This low diversity intertidal zone was maintained by the removal of the sea stars. When the stars were allowed to return, over the course of a few years or so, the normal intertidal array was re-established. Paine, his colleagues, and students explored many aspects of this system.


The concept of a keystone species was published and Pisaster ochraceus was designated as a keystone species. It was the first species so designated and it was Dr. Paine’s brilliant work that showed how the whole system worked.

See: Paine, R. 1969. A Note on Trophic Complexity and Community Stability. American Naturalist. Available online at http://www.journals.uchicago.edu/doi/abs/10.1086/282586.

In many marine communities, it was found that echinoderms are often keystone species.

1983. The Caribbean Basin

A disease starts killing the long-spined sea urchins around Belize.


The long-spined sea urchins are being killing all around the Caribbean.


The panzooic burns itself out having essentially wiped out the huge populations of Diadema antillarum found in the Caribbean, although some small residual populations remain.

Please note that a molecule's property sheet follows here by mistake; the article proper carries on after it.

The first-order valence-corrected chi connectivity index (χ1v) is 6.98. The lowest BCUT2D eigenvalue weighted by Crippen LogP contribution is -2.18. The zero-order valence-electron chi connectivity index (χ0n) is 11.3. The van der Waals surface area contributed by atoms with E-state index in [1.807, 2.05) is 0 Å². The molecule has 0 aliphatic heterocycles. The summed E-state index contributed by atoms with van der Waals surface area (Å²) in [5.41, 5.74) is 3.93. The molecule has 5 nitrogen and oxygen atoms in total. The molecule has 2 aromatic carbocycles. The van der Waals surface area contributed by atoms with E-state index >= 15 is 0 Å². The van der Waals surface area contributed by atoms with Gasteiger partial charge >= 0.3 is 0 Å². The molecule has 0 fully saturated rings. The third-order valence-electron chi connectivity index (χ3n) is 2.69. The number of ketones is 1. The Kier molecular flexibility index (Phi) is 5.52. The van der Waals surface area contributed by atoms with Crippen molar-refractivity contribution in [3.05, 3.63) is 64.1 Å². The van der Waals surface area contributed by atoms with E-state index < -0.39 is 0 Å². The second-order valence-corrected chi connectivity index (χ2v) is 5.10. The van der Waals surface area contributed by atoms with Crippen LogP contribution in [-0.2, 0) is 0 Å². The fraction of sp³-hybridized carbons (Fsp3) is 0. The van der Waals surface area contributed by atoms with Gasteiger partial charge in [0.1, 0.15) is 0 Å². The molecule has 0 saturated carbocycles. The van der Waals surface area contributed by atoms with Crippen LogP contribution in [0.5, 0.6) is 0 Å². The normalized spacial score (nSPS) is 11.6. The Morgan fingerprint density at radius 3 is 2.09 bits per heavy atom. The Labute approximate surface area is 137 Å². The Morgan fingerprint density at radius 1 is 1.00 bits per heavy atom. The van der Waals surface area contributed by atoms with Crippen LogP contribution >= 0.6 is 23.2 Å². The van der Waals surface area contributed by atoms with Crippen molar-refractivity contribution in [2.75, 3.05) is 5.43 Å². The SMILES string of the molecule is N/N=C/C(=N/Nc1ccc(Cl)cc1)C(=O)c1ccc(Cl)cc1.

As a result of the loss of the grazing by Diadema, algae overgrow coral reefs and the reefs change from coral reefs to mixed sponge algal reefs. Some remnant coral areas remain but the character of the reef has been drastically changed.

Diadema antillarium is belatedly recognized to have been a keystone species.

2013 October and November. Oregon.

A Solaster dawsoni, about 30 cm in diameter, is attacking a Pycnopodia helianthoides about three times its size. Both of these species have been seen dying in huge numbers in October and November, 2013.

A Solaster dawsoni, about 30 cm in diameter, is attacking a Pycnopodia helianthoides about three times its size. Both of these species have been seen dying in huge numbers in October and November, 2013.

Reports of sea star populations where the animals are “dying by the thousands.”

There are several videos making the rounds:

(also see the article about this video)

“See all that white stuff on the bottom?? Those are decaying, white tissues and ossicles from sunflower stars. You can see the fleshy remains all around the bottoms.”

Already known from studies in the late 20th Century as likely keystone predators, such mortality foreshadows tremendous changes in the shallow subtidal Oregon biome, which…

Is arguably the richest temperate marine region in the world.


Was arguably was the richest temperate marine region in the world.

It certainly appears that once more, echinoderm keystones are being removed from the ecological arches…

These dramatic images and videos will play themselves out over the next year or three. However, if they are representative, and such mortality is widespread, it is likely the Pacific Coast marine environment will change for the worse.